Saving the seeds of the most important crops on Earth.
Some 11,000 years ago, the Fertile Crescent birthed humanity’s modern food supply. In a great band of productive soil stretching from modern-day Egypt to the Persian Gulf, people planted roots, figuratively and literally, giving up the hunter-gatherer modus operandi for the settled life of agriculture. They planted wheat and barley in controlled environments, using irrigation and tilling the soil. With the resulting bounty of food, human populations swelled, requiring still more food. Today, the nearly 8 billion people of Earth are dependent on these staple crops, the genetic descendants of those wild varieties, now bred to be even more productive.
40 years ago, the International Center for Agricultural Research in the Dry Areas (ICARDA), established a gene bank in Tel Hadia, 20 miles south of Aleppo. In 2014, as Syria's civil war raged, scientists at ICARDA had to evacuate but they had already shipped off a resource of incalculable value: the seeds of the most important crops on Earth.
The destination of these little bits of genetic information was the Svalbard Global Seed Vault, a frigid facility sticking out of the permafrost on a remote Arctic island. ICARDA staffers had been among the first to deposit seeds after the vault opened in 2008, stashing away unique varieties of chickpeas, lentils, and alfalfa, among many others. They were backing up their own collection, a standard practice among some 1,700 seed gene banks dotted around the world, which are meant to preserve the genes that code our essential crops for resistance to disease, pests, and climate change.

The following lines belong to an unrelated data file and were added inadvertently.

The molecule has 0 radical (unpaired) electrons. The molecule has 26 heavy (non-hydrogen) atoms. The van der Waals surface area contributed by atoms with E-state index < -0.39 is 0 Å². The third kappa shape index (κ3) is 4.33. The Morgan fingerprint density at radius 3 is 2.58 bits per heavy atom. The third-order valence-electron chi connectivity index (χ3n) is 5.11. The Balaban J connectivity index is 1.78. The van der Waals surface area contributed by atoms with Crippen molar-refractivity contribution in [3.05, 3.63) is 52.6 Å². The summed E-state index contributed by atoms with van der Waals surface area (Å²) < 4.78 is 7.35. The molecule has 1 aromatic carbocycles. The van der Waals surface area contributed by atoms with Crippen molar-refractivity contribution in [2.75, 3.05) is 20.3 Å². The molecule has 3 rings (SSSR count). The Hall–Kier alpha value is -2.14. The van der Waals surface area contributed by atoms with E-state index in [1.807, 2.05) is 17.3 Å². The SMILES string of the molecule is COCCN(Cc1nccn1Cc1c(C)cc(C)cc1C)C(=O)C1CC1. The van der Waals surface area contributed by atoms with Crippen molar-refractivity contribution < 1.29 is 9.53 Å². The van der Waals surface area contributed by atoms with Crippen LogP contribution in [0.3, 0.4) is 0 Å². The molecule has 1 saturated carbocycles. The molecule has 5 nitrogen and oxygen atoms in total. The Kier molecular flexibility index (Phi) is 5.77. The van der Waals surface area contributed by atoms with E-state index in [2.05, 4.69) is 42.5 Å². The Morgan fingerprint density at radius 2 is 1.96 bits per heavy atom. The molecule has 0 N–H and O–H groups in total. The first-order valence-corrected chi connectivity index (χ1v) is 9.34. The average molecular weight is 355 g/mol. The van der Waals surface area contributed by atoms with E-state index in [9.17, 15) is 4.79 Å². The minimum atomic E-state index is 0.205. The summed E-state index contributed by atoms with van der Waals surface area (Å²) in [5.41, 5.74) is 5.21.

Syria’s civil war had been the most dramatic example why you’d want to do such a thing: The treasures inside the ICARDA facility required constant upkeep, and as the war raged on, it became increasingly difficult to tend to them.
Ultimately, the researchers sent three more shipments north between 2012 and 2014, before abandoning their own facility. All told, they ended up sending some 116,000 accessions - or seed samples representing a population of plants from a certain location - to chill in Svalbard’s -18 degrees C (-0.4 degrees F) stacks. Those samples represented 83 percent of ICARDA’s total holdings at the time of the outbreak of civil war.
In time, humanity may look back on the successful transfer of the gene bank from Syria to Norway as one of the most vital acts of preservation ever undertaken.